By JR on Tuesday, December 20, 2011
Paul Biegler below says it is their childish emotional state that motivates climate atheists. He is Australian Research Council postdoctoral fellow in bioethics at Monash University. He may know a lot about ethics but he shows no sign of knowing any climate science. He reveals his inspissated ignorance by his coat-trailing reference to "A truckload of science" in support of global warming -- but he names not one scientific fact from that "truckload". Why? Because no such facts exist. Warmism is prophecy that flies in the face of the scientific facts (See the header on this blog). It is believers in prophecy who are in a childish emotional state
Projection -- accusing others of your own faults -- is good rhetoric but is fundamentally dishonest
He does make extended reference to a concept from social science -- delay of gratification -- but as my paper on that subject showed, most of the generalizations put forward in that research field are false. So he is leaning on a broken reed there too. Deferment of gratification is only weakly generalizable so even if a skeptic were a "non-deferrer" in one way, it would be unlikely to explain his skepticism. So Biegler is ignorant of the facts there too. Perhaps he should do some real research some day, instead of just pontificating
Instant gratification is a powerful, but flawed, human motivator.
IF YOU are down a blind alley searching for that perfect Christmas gift for your climate sceptic friend, you could do worse than slinging them a book on Emotional Intelligence. Why? Research is mounting that your friend is the victim of one of the brain's many computing glitches. More particularly, he has been derailed by an emotional response that is at best unhelpful and at worst catastrophic. He has capitulated to the pleasure of the here and now.
In his recent book Brain Bugs, psychology professor Dean Buonomano summarises a wealth of evidence that when it comes to putting off rewards, many of us suck. In the most famous study, back in the 1960s, Walter Mischel sat unsuspecting toddlers at tables laid with a single marshmallow. They could eat it now or receive an extra one if they waited a short time. Some rug rats unceremoniously demolished the treat without delay, while others exercised supreme self-control and resisted temptation until the appointed moment. Follow-up of the youngsters two decades later found those who showed restraint had better college admission scores. Other studies have linked weakness of will with obesity and addiction.
From a food-gathering perspective, it is simply irrational to forgo a double treat for the sake of a few minutes' wait. But, of course, we expect most four-year-olds to act irrationally and, in so doing, they mirror adult behaviour from our own evolutionary past. In our primordial history, when futures were predator-ridden and uncertain, it made sense to grab the food now rather than wait for a bigger, but later, chow-down. This is an example of temporal discounting, where greater rewards in the future are tagged with lesser value in virtue of their temporal distance.
Adults remain prone to temporal discounting. Given the choice of $100 now or $120 in a month, most take the money and run, sacrificing what amounts to an annual return on their one-month investment of 240 per cent. How could we be so dumb? It turns out that the allure of the immediate reward is strongly reinforced by emotions at the more pleasant end of the spectrum. Put simply, it often feels better to be rewarded straight away than to wait.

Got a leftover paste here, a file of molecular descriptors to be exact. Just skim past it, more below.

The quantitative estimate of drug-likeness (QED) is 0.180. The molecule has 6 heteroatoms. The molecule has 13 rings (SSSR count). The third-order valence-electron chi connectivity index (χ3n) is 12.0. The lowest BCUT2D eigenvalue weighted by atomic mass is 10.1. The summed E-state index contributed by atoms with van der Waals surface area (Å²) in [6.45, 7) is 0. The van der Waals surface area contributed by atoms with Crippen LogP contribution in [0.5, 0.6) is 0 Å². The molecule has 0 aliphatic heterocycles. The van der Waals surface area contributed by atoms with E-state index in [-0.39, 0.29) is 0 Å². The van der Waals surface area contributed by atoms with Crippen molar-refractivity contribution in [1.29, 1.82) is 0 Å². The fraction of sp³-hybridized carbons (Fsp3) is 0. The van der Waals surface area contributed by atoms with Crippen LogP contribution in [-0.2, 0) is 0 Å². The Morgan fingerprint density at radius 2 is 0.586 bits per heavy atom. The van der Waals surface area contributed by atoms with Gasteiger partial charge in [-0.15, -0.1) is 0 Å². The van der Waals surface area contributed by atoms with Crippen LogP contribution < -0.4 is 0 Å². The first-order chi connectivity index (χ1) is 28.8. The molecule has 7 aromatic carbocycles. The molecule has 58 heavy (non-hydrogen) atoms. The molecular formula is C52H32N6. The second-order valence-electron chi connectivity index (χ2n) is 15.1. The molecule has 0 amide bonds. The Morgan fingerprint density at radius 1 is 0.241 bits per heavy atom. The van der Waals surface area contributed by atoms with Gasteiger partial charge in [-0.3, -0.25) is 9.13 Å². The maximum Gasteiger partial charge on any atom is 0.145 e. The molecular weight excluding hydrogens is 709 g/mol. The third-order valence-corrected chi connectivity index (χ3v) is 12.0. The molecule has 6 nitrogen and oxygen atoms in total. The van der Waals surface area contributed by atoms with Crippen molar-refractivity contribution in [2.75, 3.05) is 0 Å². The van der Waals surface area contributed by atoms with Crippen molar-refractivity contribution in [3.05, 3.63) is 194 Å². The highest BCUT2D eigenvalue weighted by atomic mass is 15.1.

Climate scepticism is a strong candidate example of temporal discounting. A truckload of science supports global warming and its attendant perils. Yet, addressing this temporally far-flung threat, while generating distant benefit for our planet's inheritors, will cost us real pleasure now. Self-imposed measures to reduce our carbon footprint do not bring universal glee, and the carbon tax will hit both our wallets and our wellbeing.
But one of the reasons for the astounding reproductive success of humans is our capacity to bring our cortical computing power, and its rationality, to bear on our insistent emotions, Plato's unruly horse.
Many emotions still help and validly guide action, such as the fright one feels when a car whizzes dangerously close as we cross the road. But others need reining in when faced with compelling evidence on future prospects. The ability to apply rational foresight to limit the sway of short-term emotional reward is a true intelligence.
The task is difficult, not least because many of our emotional decisions are backed by post hoc - but aberrant - rationalisation. Nowhere is this writ larger than in the domain of marketing and consumer behaviour. For example, a large body of evidence shows that the emotional reward of status enhancement fuels prestige-car purchases. Yet most of us either wilfully deny this, or simply lack introspective access to our true motivations. Instead we convince ourselves that it was the eight air bags or the stability control that clinched it.
In the climate realm, fabrication is also rife. Enthralled by their emotional biases, sceptics mouth desperate appeals to the corruptibility of scientists, or to the fallibility of climate prediction models.
To err is human and we should forgive many their inability to constrain the draw of the emotions. But this failure is inexcusably egregious in our politicians who are steering the ship for the long voyage, not just around the next reef. To those who still succumb to immediate gratification at the expense of our long-term good, I say welcome any Christmas gifts on brain bugs and emotional intelligence with open arms. Our grandchildren's future could depend on it.